The game began with Andrew McCutchen, who had appeared in 123 of the San Francisco Giants’ 127 games, not in the lineup.
He wasn’t in the clubhouse when media had access. He wasn’t on the field during warm-ups and batting practice.
He was on waivers.
The game ended with McCutchen in the on-deck circle, bat in hand and helmet on head, awaiting a pinch-hitting chance that never came.
That may never come.
McCutchen’s situation is a bittersweet one, whatever the resolution may be. I had a hard time enjoying the game, as the whole time I was thinking about how I may not seen McCutchen in a Giants jersey ever again. He’s a good Giant, even if he’s only played 123 games, in somewhat of a down year, in an orange and black jersey. I like him. I’ll miss him.
Then again, if he’s in the lineup tomorrow - and the next day, and the next day - I’ll be annoyed that the team, wholly incapable of honest self reflection, for not squeezing some prospects out of their tradable rentals.
No matter what happens, it’s a loss.
Hey, that kind of sums up the Giants right now, doesn’t it?
In the top of the first inning, Noah Syndergaard threw a changeup. It was a brilliant pitch, the type that looks exactly like a fastball, but, at a significantly slower speed, makes hitters look truly foolish.
It was 91 MPH.
In the bottom of the first inning, Casey Kelly threw a fastball, with everything that he had.
It was 91 MPH.
I don’t blame you if envy isn’t the first thing you emote when watching the New York Mets. They’re one of the few teams that manage to make the Giants look downright competitive.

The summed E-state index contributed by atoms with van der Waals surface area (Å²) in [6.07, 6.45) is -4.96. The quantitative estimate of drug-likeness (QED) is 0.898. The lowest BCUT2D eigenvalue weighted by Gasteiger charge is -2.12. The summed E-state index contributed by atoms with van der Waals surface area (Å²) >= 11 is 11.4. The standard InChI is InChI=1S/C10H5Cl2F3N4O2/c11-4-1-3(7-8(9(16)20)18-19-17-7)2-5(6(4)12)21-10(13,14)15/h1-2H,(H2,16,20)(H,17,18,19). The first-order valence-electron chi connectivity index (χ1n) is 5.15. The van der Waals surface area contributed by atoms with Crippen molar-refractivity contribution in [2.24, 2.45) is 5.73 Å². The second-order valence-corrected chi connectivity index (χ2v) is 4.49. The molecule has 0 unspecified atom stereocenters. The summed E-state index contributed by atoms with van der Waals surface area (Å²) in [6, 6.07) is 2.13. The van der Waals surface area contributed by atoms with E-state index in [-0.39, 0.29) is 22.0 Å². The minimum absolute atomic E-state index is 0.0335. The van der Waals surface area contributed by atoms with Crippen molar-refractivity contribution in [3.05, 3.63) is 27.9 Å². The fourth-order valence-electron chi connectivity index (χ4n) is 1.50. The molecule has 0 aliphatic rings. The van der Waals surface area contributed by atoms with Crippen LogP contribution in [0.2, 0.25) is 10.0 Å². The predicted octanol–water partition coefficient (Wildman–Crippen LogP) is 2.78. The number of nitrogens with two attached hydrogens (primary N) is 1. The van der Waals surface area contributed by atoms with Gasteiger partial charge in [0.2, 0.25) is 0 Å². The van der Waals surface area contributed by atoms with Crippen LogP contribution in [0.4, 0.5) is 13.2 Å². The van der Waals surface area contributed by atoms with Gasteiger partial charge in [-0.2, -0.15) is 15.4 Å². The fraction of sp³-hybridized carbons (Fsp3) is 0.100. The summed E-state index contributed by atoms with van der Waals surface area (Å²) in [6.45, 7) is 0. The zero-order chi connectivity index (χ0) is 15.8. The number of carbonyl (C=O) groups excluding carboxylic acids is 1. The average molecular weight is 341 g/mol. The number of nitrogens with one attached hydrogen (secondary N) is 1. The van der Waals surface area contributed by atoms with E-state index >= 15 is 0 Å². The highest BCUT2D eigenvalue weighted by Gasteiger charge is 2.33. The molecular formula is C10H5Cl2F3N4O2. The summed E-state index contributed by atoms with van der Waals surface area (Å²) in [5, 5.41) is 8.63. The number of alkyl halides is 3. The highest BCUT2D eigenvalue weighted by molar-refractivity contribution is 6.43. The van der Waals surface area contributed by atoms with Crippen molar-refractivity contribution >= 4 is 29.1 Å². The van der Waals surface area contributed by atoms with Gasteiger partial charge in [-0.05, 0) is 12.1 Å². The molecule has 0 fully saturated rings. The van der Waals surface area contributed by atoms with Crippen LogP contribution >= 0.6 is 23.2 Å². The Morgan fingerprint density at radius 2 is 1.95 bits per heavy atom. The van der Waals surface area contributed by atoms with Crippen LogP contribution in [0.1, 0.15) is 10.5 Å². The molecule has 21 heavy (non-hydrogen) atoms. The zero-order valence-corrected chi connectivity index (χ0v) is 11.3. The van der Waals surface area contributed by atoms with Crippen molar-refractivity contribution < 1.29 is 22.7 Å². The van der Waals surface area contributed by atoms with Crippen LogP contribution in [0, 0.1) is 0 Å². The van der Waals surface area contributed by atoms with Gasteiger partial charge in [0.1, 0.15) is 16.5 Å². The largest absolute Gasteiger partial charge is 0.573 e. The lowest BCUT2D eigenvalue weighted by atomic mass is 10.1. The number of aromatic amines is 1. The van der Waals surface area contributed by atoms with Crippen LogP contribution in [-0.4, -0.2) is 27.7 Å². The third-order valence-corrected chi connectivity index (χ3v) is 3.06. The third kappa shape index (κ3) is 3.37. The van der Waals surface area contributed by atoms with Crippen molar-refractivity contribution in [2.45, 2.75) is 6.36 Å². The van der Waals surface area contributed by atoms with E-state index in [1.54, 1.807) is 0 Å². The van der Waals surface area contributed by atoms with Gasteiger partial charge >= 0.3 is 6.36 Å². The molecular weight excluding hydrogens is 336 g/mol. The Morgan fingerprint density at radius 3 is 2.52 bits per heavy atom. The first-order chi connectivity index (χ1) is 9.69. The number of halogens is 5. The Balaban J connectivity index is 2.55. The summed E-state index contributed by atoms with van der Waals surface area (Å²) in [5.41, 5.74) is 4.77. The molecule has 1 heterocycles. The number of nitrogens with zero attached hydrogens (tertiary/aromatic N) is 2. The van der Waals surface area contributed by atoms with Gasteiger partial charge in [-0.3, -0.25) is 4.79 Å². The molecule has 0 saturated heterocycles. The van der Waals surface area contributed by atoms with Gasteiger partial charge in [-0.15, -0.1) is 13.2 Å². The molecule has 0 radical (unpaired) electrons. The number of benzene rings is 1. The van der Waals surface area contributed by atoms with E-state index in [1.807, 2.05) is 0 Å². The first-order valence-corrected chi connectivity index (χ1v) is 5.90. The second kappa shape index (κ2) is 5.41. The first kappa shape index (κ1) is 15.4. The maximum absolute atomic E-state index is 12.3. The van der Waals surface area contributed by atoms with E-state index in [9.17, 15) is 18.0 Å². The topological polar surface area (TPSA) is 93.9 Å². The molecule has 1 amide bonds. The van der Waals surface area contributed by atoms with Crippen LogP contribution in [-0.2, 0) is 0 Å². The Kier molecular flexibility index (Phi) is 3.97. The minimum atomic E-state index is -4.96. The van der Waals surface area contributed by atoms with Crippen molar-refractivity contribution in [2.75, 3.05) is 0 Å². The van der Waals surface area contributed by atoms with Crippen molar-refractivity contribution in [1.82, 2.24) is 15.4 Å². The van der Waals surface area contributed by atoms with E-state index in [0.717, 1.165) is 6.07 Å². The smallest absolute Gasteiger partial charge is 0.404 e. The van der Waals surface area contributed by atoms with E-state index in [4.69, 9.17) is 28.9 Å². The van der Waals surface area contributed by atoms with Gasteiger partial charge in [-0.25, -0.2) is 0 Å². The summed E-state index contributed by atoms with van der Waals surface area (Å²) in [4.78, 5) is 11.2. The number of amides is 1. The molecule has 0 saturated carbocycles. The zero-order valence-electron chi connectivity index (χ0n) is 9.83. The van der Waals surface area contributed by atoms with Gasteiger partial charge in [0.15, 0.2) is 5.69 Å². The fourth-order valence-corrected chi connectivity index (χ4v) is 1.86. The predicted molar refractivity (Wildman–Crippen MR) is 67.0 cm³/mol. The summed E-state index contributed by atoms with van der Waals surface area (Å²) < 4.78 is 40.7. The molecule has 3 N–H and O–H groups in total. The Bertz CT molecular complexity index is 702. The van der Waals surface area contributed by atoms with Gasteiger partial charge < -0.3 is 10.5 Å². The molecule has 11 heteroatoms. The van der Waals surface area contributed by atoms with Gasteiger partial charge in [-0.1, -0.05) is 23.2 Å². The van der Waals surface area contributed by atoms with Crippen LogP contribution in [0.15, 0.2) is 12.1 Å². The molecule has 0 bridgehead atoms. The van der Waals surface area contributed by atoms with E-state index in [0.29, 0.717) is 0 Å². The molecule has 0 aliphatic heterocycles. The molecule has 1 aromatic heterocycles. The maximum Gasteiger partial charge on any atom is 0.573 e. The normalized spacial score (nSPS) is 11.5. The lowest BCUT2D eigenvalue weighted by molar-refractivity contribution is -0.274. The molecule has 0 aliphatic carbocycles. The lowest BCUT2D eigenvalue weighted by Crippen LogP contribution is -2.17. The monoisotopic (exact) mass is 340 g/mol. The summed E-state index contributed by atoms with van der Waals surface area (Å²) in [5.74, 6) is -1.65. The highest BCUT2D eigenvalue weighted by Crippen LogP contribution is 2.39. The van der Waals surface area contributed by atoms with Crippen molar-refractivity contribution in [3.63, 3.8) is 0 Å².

But they’re still deserving of some envy. Syndergaard is better than anyone on the Giants roster. Jacob DeGrom is better than anyone on the Giants roster. Not only that, but the Giants’ best players are under honest-to-goodness contracts, while the Mets’ two-headed pitching monster is under cost-controlled team control.
Between the two, it’s easy to see how the team has a foundation for returning to success in the near future, or the trading chips that will allow them a hefty and efficient rebuild.
It’s a lot harder to find those things when looking at the Giants. Trust me; I’m looking as hard as I can.
Earlier today I wrote about how, even in a lost season, there’s Brandon Crawford and his defensive highlights.
Naturally he had an error in the first inning. And then one on the second inning.
Hunter Strickland got to pitch two innings in his quest to round back into shape, after his one-round pay-per-view match against a clubhouse door. Most likely, the Giants were just trying to get Strickland back into a groove, but if they were showcasing him for a potential trade, it didn’t go great.
Strickland gave up a fair amount of hard contact, including a home run to Todd Frazier, walked a batter, hit a batter, and seemed to be lacking both location and velocity.
It’s unlikely that any team interested in the former closer will be swayed one way or the other on a two-inning outing, but still . . . not good.
Since this recap has been all doom and gloom, let’s . . . . well, heck, let’s keep it up.
Brandon Belt since returning from the Disabled List: 5-24, 1 double, 0 home runs, 0 walks, 7 strikeouts.
Small sample size, certainly, but he looks a bit lost. It will indubitably pass, but if you’re looking for reasons to watch the Giants right now, one of the biggest ones remaining just isn’t there at the moment.
Okay, now for something completely different - something positive. Austin Slater, who has managed to provide a fair amount of value despite an OPS hovering around .700, let loose with a little power today. He had his first home run of the year, and it was far from cheap.
That was a beautiful swing, and a reminder that there are still some compelling players to keep your eye on as the season winds to a close.
This was a bummer of a game. But for better or for worse, they’ll wash it off and play again by the time you’re on to your second Thursday mimosa.